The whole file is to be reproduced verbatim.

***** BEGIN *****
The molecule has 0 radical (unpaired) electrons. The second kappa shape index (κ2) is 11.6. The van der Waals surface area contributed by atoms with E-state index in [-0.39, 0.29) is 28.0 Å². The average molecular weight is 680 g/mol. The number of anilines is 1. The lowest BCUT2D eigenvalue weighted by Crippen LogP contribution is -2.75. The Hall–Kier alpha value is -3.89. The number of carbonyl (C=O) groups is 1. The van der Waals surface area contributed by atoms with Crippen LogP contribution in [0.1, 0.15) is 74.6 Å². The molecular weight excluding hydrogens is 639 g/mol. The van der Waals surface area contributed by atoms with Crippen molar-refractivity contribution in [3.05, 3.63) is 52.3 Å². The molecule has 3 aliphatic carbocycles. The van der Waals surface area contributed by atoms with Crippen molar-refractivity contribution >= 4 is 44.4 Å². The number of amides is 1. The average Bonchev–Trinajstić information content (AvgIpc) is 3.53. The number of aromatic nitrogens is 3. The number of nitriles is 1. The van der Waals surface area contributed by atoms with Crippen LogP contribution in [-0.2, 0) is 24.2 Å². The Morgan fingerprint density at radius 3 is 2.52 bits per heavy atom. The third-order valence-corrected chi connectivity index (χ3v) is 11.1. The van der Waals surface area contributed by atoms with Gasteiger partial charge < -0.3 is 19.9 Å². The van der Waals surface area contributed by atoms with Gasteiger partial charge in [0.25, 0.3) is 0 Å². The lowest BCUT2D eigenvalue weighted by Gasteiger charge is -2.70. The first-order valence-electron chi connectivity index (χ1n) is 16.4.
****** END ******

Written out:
The molecule has 0 radical (unpaired) electrons. The second kappa shape index (κ2) is 11.6. The van der Waals surface area contributed by atoms with E-state index in [-0.39, 0.29) is 28.0 Å². The average molecular weight is 680 g/mol. The number of anilines is 1. The lowest BCUT2D eigenvalue weighted by Crippen LogP contribution is -2.75. The Hall–Kier alpha value is -3.89. The number of carbonyl (C=O) groups is 1. The van der Waals surface area contributed by atoms with Crippen LogP contribution in [0.1, 0.15) is 74.6 Å². The molecular weight excluding hydrogens is 639 g/mol. The van der Waals surface area contributed by atoms with Crippen molar-refractivity contribution in [3.05, 3.63) is 52.3 Å². The molecule has 3 aliphatic carbocycles. The van der Waals surface area contributed by atoms with Crippen molar-refractivity contribution >= 4 is 44.4 Å². The number of amides is 1. The average Bonchev–Trinajstić information content (AvgIpc) is 3.53. The number of aromatic nitrogens is 3. The number of nitriles is 1. The van der Waals surface area contributed by atoms with Crippen LogP contribution in [-0.2, 0) is 24.2 Å². The Morgan fingerprint density at radius 3 is 2.52 bits per heavy atom. The third-order valence-corrected chi connectivity index (χ3v) is 11.1. The van der Waals surface area contributed by atoms with Gasteiger partial charge < -0.3 is 19.9 Å². The van der Waals surface area contributed by atoms with Gasteiger partial charge in [0.25, 0.3) is 0 Å². The lowest BCUT2D eigenvalue weighted by Gasteiger charge is -2.70. The first-order valence-electron chi connectivity index (χ1n) is 16.4.